“I think a lot of why I first wanted to act was because I truly thought it was an exalted and glamorous life,” Huston says. She remembers being on the sets of her father’s films where “people were always hovering around the actresses. They seemed like immortal beings.”


Admittedly, much has changed since the so-called “golden age” of movie-making but, Huston claims, “there’s still a certain amount of fairy dust involved in the movie profession.”

Fairy dust wasn’t much in evidence, though, during the production of “Agnes Browne.” It was shot on location in Dublin, a city that has changed dramatically from the depressed era depicted in the film. Dublin is in the midst of an economic boom that has made it one of the most vital cities in Europe. Notes Huston: “Everywhere you look now there’s a crane and a skyscraper.”

In order to duplicate the film’s 1960s-era Market Street setting (which stood in for the real Moore Street Market), Huston and her crew used a street in the city’s less-developed Ringsend section. (According to USA Films, the budget for “Agnes Browne” was “under $20 million.”)



So, were the locals impressed by the arrival in their midst of a Hollywood movie star?

“Not one bit,” Huston recalls with a rueful laugh. “We were allowed to use this one street, as long as the merchants there were able to keep working. And when we were still working on Friday nights, they didn’t like it one bit, because we were stopping them from having a good time at the end of the week. We’d be trying to shoot, and the singing would start to get very, very loud in the pubs.”

On one particular occasion, she adds, “I was stuck in the booth in the ladies room and scared to come out, because there were two women there just slagging myself and Brendan O’Carroll off to such a degree, I was ashamed to show my face.”

‘They were a bit scalded that they couldn’t play their bingo,” recollects O’Dwyer, an Irish stage actress. O’Dwyer credits Huston for “helping me with the transition from theater to film. It was my very first film and it was a right baptism by fire of a part,” she says during a phone interview from Dublin. “Anjelica was just fabulous. Her belief in me gave me a lot of confidence,” which carried over into her on-screen portrayal.


“Agnes and Marion are strong, fearless women,” O’Dwyer relates. “It’s a tough life they’ve got, but they hold it together and even manage to have a sense of humor about things.”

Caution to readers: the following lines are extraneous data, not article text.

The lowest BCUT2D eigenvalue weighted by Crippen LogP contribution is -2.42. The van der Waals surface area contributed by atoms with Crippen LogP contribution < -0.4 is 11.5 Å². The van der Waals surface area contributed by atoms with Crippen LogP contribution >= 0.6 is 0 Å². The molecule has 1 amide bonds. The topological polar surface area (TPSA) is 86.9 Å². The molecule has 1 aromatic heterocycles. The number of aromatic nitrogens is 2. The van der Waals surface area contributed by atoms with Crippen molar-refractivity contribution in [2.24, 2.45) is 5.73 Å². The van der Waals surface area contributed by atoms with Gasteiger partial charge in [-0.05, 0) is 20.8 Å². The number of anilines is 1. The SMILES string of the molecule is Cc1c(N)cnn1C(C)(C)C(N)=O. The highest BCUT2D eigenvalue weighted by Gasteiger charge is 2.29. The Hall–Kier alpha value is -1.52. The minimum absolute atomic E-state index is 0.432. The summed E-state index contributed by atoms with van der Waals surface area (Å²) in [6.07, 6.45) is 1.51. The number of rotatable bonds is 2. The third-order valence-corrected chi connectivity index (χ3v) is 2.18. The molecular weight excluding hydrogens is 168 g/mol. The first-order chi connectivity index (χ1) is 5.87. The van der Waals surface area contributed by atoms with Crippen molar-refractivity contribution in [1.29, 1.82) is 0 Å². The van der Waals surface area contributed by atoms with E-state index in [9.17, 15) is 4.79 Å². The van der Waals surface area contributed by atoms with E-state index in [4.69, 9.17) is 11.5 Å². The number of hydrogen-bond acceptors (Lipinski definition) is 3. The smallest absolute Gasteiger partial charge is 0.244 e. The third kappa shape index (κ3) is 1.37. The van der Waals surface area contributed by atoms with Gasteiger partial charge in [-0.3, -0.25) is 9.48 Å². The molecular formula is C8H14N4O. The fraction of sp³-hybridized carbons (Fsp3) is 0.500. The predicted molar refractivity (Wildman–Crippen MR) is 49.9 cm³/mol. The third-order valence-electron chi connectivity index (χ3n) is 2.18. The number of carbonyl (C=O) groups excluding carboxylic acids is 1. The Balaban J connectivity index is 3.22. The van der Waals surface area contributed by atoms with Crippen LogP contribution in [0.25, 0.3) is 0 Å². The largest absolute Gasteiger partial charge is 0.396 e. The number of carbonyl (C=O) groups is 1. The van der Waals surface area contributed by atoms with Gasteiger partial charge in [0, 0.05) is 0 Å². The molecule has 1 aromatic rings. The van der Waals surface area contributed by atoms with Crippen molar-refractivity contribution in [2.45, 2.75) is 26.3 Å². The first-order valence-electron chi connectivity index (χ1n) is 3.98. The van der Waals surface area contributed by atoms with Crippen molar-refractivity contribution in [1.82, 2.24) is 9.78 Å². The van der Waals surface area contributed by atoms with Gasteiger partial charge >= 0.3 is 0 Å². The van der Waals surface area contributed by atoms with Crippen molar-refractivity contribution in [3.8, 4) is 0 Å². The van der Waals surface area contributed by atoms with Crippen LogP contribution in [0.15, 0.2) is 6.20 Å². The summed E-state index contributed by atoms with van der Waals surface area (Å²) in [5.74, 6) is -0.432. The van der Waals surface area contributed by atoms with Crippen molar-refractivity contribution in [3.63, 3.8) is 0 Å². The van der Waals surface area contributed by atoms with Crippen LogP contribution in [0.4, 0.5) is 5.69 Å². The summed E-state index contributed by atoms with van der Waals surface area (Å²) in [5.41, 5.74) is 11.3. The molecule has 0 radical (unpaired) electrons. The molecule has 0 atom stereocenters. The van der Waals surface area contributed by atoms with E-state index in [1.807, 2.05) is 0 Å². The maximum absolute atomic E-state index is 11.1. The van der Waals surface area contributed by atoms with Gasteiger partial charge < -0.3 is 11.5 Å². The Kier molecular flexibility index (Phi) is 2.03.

Huston concurs. “Agnes is a decent woman who doesn’t have a lot of guile,” she says. “It was a nice adventure, the chance to play someone who’s basically very normal.”

That’s admittedly something of a change for Huston. “I think I usually play more worldly types. I like rarefied characters. And I like witches and extreme women and women with an edge, who would chew off their arm to get out of a trap.”

In her own way, Agnes Browne is as determined as any of the larger-than-life characters Huston has portrayed in the three dozen films in which she has appeared. In hearty middle-age, Agnes is stepping out onto a new path, using the strengths she’s developed in life to help her chart a new course. The same could be said of Huston, whose life experiences have helped her become more confident in her new career direction.


“I think there are certainly advantages to being me,” she remarks with her usual straightforward style. “And unless you make some hideous humdinger that everyone feels you should be ashamed of, it doesn’t hurt to be John Huston’s daughter. You have to take the slings and arrows that go along with the exalted position, but so far, so good. No one’s been particularly evil about me yet.”

Huston will be seen on-screen later this year in the Merchant Ivory adaptation of Henry James’ “The Golden Bowl,” playing the supporting role of Fanny. ‘Acting seems very relaxing to me since directing,” she confesses, comparing directing to “a huge caravan that you’re always pushing uphill.”

Huston says she hasn’t yet settled on her next project--or decided whether she’ll be in front of or behind the camera lens--or both.

“After ‘Bastard Out of Carolina,’ I think people looked to me for something radical the next time out,” she says. “But I didn’t want to come out of the same gate when I directed again. I’ve never done that as an actress. So who knows what it’ll be next time?”